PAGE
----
Many recruiters are automating their processes, but don’t expect the death of the interview.
Could your choice of web browser be a better predictor of job success than university transcripts? It’s not something you’d expect to be asked about in an interview, but an analysis of 3m data points from over 30,000 employees by data monitoring firm Evolv found that those who have taken the time to install a new browser (like Google Chrome) tend to be higher performers, and stay in their post 15 per cent longer.
The insight is one of many to come from a new, automated form of recruitment. Rather than relying on the judgement of hiring managers, big businesses are increasingly crunching huge amounts of data on applicants (some of which may seem irrelevant), using an algorithm to test the information against the job criteria. A recent paper by academics at the University of Minnesota found that people find it difficult to weigh candidates’ attributes against job requirements, and that “a simple equation outperforms human decisions by at least 25 per cent.” Profiles from online hiring tool LinkedIn, meanwhile, have been integrated into the databases of recruitment agencies like Hays, allowing them to scan for potential suitors for their clients. So is automation the future of hiring?
FASTER, CHEAPER, MORE EFFICIENT
Where the gut instinct of an experienced manager may once have held sway, the rule of the algorithm is growing in power. By stripping out the idiosyncrasies and biases stemming from human interaction, the logic goes, firms are less likely to deviate from their established hiring goals.
So far, findings have ranged from the banal to the bizarre. Xerox used Evolv to help cut down on staff turnover, and found that candidates living closer to work were more likely to stay put – hardly a breathtaking revelation. Recent analysis, however, found that a record of job-hopping (a black mark in the eyes of some recruiters) was not a good predictor of employee longevity. And staff with a criminal record actually performed slightly better in customer support call centre roles than those without one.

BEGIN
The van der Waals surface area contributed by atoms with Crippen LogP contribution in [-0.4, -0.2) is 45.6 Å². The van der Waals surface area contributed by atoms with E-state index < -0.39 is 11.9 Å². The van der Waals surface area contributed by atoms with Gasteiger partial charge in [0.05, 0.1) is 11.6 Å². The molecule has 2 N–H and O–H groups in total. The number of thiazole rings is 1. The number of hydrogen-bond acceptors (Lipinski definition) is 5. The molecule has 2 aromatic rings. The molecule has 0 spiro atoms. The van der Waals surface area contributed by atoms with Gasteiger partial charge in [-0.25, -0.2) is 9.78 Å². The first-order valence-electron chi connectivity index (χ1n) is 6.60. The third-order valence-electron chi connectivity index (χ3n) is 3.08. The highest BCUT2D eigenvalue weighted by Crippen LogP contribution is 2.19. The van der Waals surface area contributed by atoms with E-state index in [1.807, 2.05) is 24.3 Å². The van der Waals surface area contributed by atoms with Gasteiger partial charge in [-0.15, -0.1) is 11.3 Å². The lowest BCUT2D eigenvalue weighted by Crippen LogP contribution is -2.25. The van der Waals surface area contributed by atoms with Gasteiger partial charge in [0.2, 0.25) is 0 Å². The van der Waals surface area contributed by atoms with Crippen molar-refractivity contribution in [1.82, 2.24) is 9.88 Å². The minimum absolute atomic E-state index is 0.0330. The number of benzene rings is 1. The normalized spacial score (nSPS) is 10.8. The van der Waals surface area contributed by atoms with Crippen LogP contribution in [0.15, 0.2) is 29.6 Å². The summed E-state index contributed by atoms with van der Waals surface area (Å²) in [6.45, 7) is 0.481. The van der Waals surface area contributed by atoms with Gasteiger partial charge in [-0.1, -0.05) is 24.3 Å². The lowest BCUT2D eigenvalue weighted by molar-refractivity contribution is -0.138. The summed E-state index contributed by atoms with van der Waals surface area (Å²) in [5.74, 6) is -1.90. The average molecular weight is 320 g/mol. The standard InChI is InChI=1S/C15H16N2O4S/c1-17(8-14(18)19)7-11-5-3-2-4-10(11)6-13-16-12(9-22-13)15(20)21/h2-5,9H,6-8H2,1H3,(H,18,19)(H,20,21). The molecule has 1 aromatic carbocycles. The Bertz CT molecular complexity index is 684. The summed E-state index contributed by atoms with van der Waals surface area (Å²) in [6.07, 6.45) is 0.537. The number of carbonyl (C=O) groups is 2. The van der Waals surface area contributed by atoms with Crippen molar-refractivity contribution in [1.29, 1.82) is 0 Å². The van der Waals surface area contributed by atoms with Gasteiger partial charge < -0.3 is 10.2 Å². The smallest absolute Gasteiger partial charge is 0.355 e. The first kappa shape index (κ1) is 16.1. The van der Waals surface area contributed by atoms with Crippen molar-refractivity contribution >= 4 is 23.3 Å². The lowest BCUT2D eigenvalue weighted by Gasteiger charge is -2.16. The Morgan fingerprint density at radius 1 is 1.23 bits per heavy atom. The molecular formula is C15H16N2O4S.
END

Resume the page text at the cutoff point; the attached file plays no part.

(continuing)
The tests also have a way of cutting through the pomp and bluster surrounding job applications. Candidates can be asked to rate their computer skills early on in an automated test, for example, and this is followed up later by questions like: “what happens if you press control-V when using word-processing software?” The results can be compared to assess the applicant’s general honesty, which seems to be a very good predictor of performance and longevity in a job.
LinkedIn looks set to take things even further. Its talent solutions service for business uses algorithms to serve firms and recruitment agencies with a list of people that they may want to hire. It’s estimated that this side of its business had a compound annual growth rate of 119 per cent from the end of 2008 to the end of 2013. It reportedly also plans to build more tools allowing firms to hone in on people that are likely to move on – roughly 60 per cent of LinkedIn’s user base. And the ultimate ambition of chief executive Jeff Weiner, according to a recent profile in The Economist, is to build a giant “economic graph”, connecting job seekers and companies in a frictionless labour market web.
THE HUMAN TOUCH
But it’s easy to get carried away with this vision of the future, and even some of the keenest advocates of digital hiring don’t see humans bowing out of the process altogether. Numerous companies actually seem to be turning the clock back, with online shoe retailer Zappos recently announcing that it’s moving towards a relationship-based model, where applicants and staff can get to know each other before exchanging any contracts.
Instead, as the authors of the University of Minnesota study suggest, algorithmic hiring looks set to play a growing role in slimming down the pool of applicants, “narrowing the field before calling on human judgment to pick from just a few finalists – say, three.” Either way, it’s worth polishing off your LinkedIn profile.
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